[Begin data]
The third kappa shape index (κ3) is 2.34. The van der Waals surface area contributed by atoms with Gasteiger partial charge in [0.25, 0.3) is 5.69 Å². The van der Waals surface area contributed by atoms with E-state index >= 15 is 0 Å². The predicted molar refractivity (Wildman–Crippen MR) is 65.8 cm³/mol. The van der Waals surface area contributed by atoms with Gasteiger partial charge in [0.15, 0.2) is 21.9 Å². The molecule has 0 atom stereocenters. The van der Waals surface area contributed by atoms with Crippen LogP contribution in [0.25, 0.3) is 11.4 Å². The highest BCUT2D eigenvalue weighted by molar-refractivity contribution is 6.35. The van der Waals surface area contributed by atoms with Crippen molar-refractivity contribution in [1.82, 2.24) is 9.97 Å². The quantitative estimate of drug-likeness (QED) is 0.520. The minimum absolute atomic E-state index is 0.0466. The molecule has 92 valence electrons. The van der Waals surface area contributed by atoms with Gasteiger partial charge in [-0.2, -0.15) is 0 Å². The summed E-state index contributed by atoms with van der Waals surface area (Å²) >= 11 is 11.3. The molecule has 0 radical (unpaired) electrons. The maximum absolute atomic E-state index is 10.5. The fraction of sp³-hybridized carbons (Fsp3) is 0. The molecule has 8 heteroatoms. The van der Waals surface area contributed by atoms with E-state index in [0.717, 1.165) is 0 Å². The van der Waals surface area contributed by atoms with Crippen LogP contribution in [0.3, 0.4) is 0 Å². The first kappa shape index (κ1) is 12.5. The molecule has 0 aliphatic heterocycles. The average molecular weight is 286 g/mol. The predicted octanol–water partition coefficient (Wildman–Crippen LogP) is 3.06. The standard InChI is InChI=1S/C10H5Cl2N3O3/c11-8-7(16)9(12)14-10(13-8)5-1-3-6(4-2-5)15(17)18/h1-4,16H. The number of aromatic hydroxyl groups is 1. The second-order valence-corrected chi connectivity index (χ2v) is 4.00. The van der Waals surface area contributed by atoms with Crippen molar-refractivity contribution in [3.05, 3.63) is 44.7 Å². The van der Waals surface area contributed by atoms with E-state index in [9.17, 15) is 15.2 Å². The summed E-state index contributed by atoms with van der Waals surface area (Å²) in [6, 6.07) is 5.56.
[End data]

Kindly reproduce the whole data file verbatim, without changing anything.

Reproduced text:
The third kappa shape index (κ3) is 2.34. The van der Waals surface area contributed by atoms with Gasteiger partial charge in [0.25, 0.3) is 5.69 Å². The van der Waals surface area contributed by atoms with E-state index >= 15 is 0 Å². The predicted molar refractivity (Wildman–Crippen MR) is 65.8 cm³/mol. The van der Waals surface area contributed by atoms with Gasteiger partial charge in [0.15, 0.2) is 21.9 Å². The molecule has 0 atom stereocenters. The van der Waals surface area contributed by atoms with Crippen LogP contribution in [0.25, 0.3) is 11.4 Å². The highest BCUT2D eigenvalue weighted by molar-refractivity contribution is 6.35. The van der Waals surface area contributed by atoms with Crippen molar-refractivity contribution in [1.82, 2.24) is 9.97 Å². The quantitative estimate of drug-likeness (QED) is 0.520. The minimum absolute atomic E-state index is 0.0466. The molecule has 92 valence electrons. The van der Waals surface area contributed by atoms with Gasteiger partial charge in [-0.2, -0.15) is 0 Å². The summed E-state index contributed by atoms with van der Waals surface area (Å²) >= 11 is 11.3. The molecule has 0 radical (unpaired) electrons. The maximum absolute atomic E-state index is 10.5. The fraction of sp³-hybridized carbons (Fsp3) is 0. The molecule has 8 heteroatoms. The van der Waals surface area contributed by atoms with E-state index in [0.717, 1.165) is 0 Å². The van der Waals surface area contributed by atoms with Crippen LogP contribution in [0.3, 0.4) is 0 Å². The first kappa shape index (κ1) is 12.5. The molecule has 0 aliphatic heterocycles. The average molecular weight is 286 g/mol. The predicted octanol–water partition coefficient (Wildman–Crippen LogP) is 3.06. The standard InChI is InChI=1S/C10H5Cl2N3O3/c11-8-7(16)9(12)14-10(13-8)5-1-3-6(4-2-5)15(17)18/h1-4,16H. The number of aromatic hydroxyl groups is 1. The second-order valence-corrected chi connectivity index (χ2v) is 4.00. The van der Waals surface area contributed by atoms with Crippen molar-refractivity contribution in [3.05, 3.63) is 44.7 Å². The van der Waals surface area contributed by atoms with E-state index in [9.17, 15) is 15.2 Å². The summed E-state index contributed by atoms with van der Waals surface area (Å²) in [6, 6.07) is 5.56.